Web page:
Frankly, whatever so-called justification the terrorist had in mind to kill himself and others is not because of some hopless desire to get a life denied to him by the state, or circumstance of lost opportunity.

Just as being poor or homeless does not mean a person steals to survive.

Nor can it be said that the logic of revenge serves to free people from percieved repression, when in fact such acts only serve to perpetuate it through a state's emotionaly generated reactionary response to terror.

I would understand perfectly Mr. Medvedev's and Mr. Putin's wish to direcvt the Russian Federation to "go hunting" and declare "open season" on terrorists in general. That is appropriate so long as it does not include collective punishment on a segment of population where there is unrest due to percieved repression by the state, and/or state entities.

Far better for the Russian Federation to excercise compassion in the midst of their wrath, ans improve the lives of many while they hunt for those responsible.

Therein lies a method of concrete legitimate actions to put an end to terrorists and the mindset that perpetuates such acts.

For all nations it must be self-evident at this point that we the sane find ourselves fighting a global war against insanity, in many theaters and locations.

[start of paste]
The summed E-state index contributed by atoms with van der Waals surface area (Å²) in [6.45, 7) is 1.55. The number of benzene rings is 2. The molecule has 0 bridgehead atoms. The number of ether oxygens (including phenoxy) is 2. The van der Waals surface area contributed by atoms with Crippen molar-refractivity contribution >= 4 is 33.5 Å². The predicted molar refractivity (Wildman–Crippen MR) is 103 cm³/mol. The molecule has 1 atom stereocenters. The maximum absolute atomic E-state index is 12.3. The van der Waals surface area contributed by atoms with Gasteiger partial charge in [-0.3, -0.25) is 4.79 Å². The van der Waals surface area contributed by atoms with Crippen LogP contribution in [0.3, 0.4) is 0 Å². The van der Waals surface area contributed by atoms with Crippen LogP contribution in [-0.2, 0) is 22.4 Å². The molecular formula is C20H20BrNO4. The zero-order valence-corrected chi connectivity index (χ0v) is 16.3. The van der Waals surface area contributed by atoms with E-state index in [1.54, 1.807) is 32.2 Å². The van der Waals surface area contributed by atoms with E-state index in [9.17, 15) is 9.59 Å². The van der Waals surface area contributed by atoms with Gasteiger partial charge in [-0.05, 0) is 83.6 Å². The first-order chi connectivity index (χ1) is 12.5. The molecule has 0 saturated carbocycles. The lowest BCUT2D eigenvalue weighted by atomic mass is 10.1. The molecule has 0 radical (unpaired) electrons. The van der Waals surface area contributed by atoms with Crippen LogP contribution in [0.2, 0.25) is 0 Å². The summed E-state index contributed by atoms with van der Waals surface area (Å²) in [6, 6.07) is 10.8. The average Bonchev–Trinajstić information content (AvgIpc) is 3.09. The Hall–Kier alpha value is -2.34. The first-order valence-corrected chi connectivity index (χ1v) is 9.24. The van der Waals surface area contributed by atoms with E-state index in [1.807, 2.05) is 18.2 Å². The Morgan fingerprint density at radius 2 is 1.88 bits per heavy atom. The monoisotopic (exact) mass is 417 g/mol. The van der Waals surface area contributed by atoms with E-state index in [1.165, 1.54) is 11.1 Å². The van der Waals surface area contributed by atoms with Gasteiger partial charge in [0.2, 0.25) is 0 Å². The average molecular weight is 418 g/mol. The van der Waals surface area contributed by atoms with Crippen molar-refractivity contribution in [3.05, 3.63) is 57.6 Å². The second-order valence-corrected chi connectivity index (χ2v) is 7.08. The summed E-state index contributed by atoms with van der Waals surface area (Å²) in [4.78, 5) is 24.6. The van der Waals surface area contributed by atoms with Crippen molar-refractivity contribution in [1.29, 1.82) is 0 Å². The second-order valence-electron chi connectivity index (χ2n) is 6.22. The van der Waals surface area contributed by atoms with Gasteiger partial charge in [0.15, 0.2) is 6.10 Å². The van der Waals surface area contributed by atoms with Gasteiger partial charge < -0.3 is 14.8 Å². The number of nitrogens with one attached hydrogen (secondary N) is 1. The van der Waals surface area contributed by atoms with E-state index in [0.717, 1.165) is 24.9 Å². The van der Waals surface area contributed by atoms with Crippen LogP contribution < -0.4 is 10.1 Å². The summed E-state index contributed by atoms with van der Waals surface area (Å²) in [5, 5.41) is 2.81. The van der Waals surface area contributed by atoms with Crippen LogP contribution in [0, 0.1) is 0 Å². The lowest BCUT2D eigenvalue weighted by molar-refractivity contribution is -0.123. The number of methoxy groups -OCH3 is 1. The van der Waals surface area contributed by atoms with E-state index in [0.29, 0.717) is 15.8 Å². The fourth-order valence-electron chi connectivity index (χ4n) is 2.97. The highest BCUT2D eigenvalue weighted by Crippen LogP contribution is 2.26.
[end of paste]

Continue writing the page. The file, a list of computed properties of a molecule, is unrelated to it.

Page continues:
Like WW2 allies in the struggle must arive at consensus and declare unconditional victory.

There will be no surrender ceremony, only a choice offered and made to walk the path of peace or rest in peace, in that there will be peace and no terrorist left to disturb it.

No sponsors of terror to perpetuate it, and no arms sold to promote it.

Iran's leadership should be served notice, for they have trained and supplied every terrorist org. on the planet at one time or another and continue to this day to promote terror as a political tactic to increase their soverign influence. This includes al-quaida.

I honestly don't know why anyone continues to put up with it, and think sanctions will change their midset and behavior while they persue nuclear weapons.

This is not separate from what has transpired in Russia, for terrorists in Russia's provinces have been and continue to be trained in Iran as part of their sponsorship of global jihad.

So far governments have gone after the proxies and left the sponsor alone, and it's time to defeat terrorism at its root.

It is not the Iranian people who support this, only their tyranical theocratic disfuntional government that does.


New Mexico, USA
January 27, 2011

Eric in New Mexico writes:

I found President Medvedev's remarks in the following to be most welcome and forward thinking, illuminating and repectable by any international measurement of statesmanship.


If he finds himself being "lectured to" at some point by someone in the international community, all I can suggest to him is that it is probably done in good intent as from one who does not want Russia to make mistake or fail to recognise a solution to a common problem.

As such it would not be my place to anyway, but I will be so bold as to suggest that Russia may wish to reassess whether Iran is a worthy "partner", given its proclivity for exporting terror and destabilizing nations.

I would suggest that a lecture is also a measure expressed in hopes of Russia's success in the world, as a critical assesment meant to strengthen solidarity, not weaken it.

So then in solidarity with the victims of terror and their families, I wish him "good hunting" and may justice be served.